Posts Tagged With: Keith R. A. DeCandido

Star Trek: Gateways, by Assorted Authors

Let us go and be brilliant, my friend.
-Ensign Thirishar ch’Thane to Lieutenent Nog, both of Deep Space Nine


Have a seat, and get comfortable; it’s gonna be a bumpy ride….

There were a pair of Star Trek episodes-one on the Next Generation, and one on Deep Space Nine-which featured devices from an ancient race known as the Iconians.  Specifically, there were devices called Gateways that could teleport individuals across interstellar distances.  Both the Gateways, for various reasons, ended up as rubble by the end of those episodes.  And now, they’ve inspired a massive Star Trek event, which crosses over all the franchises that have appeared in novelized form (except for Enterprise, for obvious reasons).  From the Original Series to the Next Generation, from Deep Space Nine to Voyager, and even the novel-only New Frontier and Challenger books-they all fall into the grand storyline called Gateways.

So why am I reviewing this all at once, instead of as separate reviews?

The main reason is that some of these books tie pretty close together.  In fact, all of the latter-era books happen at roughly the same time.  One of the best moments in these books is the conference between the leaders of various ships and stations; in the appropriate book, we see the same meeting under different points of view.  While I moderately loathed the method, the event itself was a great scene.  And a minor reason is because all of the books ended on a cliffhanger, with a number of major characters stepping into a Gateway to find “what lay beyond”.  Cute, huh?

So, I am presenting a series of mini-reviews.  I could, I suppose, do full reviews on each, but then I’d be until next year getting these done, and that’s just not happening.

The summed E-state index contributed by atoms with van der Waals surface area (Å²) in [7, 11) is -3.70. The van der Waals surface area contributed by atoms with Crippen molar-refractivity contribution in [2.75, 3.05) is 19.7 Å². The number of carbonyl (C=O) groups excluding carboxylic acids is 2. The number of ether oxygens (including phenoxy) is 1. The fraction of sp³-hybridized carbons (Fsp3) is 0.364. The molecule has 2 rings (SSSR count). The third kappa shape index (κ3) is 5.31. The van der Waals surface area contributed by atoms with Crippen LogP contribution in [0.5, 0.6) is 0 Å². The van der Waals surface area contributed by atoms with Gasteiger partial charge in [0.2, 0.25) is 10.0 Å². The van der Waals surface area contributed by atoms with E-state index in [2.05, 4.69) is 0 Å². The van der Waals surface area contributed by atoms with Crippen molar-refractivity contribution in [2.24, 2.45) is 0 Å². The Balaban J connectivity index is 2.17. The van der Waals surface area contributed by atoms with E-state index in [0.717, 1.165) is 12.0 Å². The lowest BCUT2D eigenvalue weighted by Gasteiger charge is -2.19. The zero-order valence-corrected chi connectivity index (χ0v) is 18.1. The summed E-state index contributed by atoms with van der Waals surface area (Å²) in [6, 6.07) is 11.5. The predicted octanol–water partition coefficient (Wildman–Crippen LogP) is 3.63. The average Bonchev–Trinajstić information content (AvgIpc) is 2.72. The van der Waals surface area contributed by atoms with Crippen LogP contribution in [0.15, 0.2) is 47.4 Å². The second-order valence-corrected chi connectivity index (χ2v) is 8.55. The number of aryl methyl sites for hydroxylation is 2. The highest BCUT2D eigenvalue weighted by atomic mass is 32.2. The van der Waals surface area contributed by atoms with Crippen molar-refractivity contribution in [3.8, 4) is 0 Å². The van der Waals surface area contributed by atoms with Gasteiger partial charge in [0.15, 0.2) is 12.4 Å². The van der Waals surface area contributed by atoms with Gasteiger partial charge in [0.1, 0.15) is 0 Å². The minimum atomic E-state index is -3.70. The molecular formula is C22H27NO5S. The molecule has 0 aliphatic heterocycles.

The Original Series:  One Small Step, by Susan Wright

This takes place in the last moments of one of the third season episodes, “That Which Survives”.  One of the events of that show was the fact that the Enterprise had been flung a long, long, long way away.  That serves as the jumping point for this series, as Kirk and company attempt to unravel the mystery of the race of the Kalandans, who apparently all died out.  This seems to be disproved, however, by the arrival of a group of aliens masquerading as the Kalandans.  The truth is that this race is the Petraw, and they seem to be more along the lines of pack rats than any technologically advanced society.  So we get two groups of beings attempting to unlock the secret of the Gateway here.  I rather liked the book on the strength of the fact that this didn’t involve saving any worlds or galaxies, but simply attempting to understand a dead race, and keeping the technology out of the wrong hands.

Challenger:  Chainmail, by Diane Carey

This book is a follow up of the New Earth novels last year.  Commander Nick Keller explores an alien ship that his first mate and bosun ran into and promptly disappeared into.  Diane Carey has always written a good read, in my experience, and she manages to cover the presence of an alien race (or not so alien) on that ship and at their homeworld.  At the same time, though, the political situation between Keller and the allied race of aliens known as the Blood Many takes a bit of a hit.  Keller is so obviously unprepared for being a captain in the Starfleet mold, as he tries to hold together this alliance while staying loyal to his friends and shipmates and trying to figure out the mystery of the ship, its inhabitants, and its cargo.  This was probably one of the stronger books in the Gateways series, and worth picking up for its story alone.

The Next Generation:  Doors into Chaos, by Robert Greenberger